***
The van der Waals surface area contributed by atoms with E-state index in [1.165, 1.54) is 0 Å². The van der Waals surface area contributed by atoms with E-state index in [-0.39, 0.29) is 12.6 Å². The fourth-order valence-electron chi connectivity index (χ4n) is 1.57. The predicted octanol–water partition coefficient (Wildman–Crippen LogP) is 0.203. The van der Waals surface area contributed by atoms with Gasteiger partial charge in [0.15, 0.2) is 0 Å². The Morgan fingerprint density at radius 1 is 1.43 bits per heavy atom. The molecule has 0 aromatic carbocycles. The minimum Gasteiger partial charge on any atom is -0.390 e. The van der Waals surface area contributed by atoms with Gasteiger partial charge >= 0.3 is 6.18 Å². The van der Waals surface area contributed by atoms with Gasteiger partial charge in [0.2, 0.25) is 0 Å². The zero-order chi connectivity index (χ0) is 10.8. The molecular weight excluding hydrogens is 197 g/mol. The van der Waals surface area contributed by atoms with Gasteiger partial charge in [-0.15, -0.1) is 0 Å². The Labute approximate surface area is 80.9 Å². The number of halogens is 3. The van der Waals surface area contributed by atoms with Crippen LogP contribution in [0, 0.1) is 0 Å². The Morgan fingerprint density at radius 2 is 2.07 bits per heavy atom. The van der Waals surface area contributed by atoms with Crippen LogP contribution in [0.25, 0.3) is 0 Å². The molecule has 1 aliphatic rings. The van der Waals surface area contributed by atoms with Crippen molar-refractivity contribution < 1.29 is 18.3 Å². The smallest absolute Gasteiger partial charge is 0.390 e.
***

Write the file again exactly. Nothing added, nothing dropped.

The van der Waals surface area contributed by atoms with E-state index in [1.165, 1.54) is 0 Å². The van der Waals surface area contributed by atoms with E-state index in [-0.39, 0.29) is 12.6 Å². The fourth-order valence-electron chi connectivity index (χ4n) is 1.57. The predicted octanol–water partition coefficient (Wildman–Crippen LogP) is 0.203. The van der Waals surface area contributed by atoms with Gasteiger partial charge in [0.15, 0.2) is 0 Å². The Morgan fingerprint density at radius 1 is 1.43 bits per heavy atom. The molecule has 0 aromatic carbocycles. The minimum Gasteiger partial charge on any atom is -0.390 e. The van der Waals surface area contributed by atoms with Gasteiger partial charge >= 0.3 is 6.18 Å². The van der Waals surface area contributed by atoms with Gasteiger partial charge in [0.2, 0.25) is 0 Å². The zero-order chi connectivity index (χ0) is 10.8. The molecular weight excluding hydrogens is 197 g/mol. The van der Waals surface area contributed by atoms with Gasteiger partial charge in [-0.15, -0.1) is 0 Å². The Labute approximate surface area is 80.9 Å². The number of halogens is 3. The van der Waals surface area contributed by atoms with Crippen LogP contribution in [0, 0.1) is 0 Å². The Morgan fingerprint density at radius 2 is 2.07 bits per heavy atom. The van der Waals surface area contributed by atoms with Crippen LogP contribution in [0.25, 0.3) is 0 Å². The molecule has 1 aliphatic rings. The van der Waals surface area contributed by atoms with Crippen molar-refractivity contribution < 1.29 is 18.3 Å². The smallest absolute Gasteiger partial charge is 0.390 e.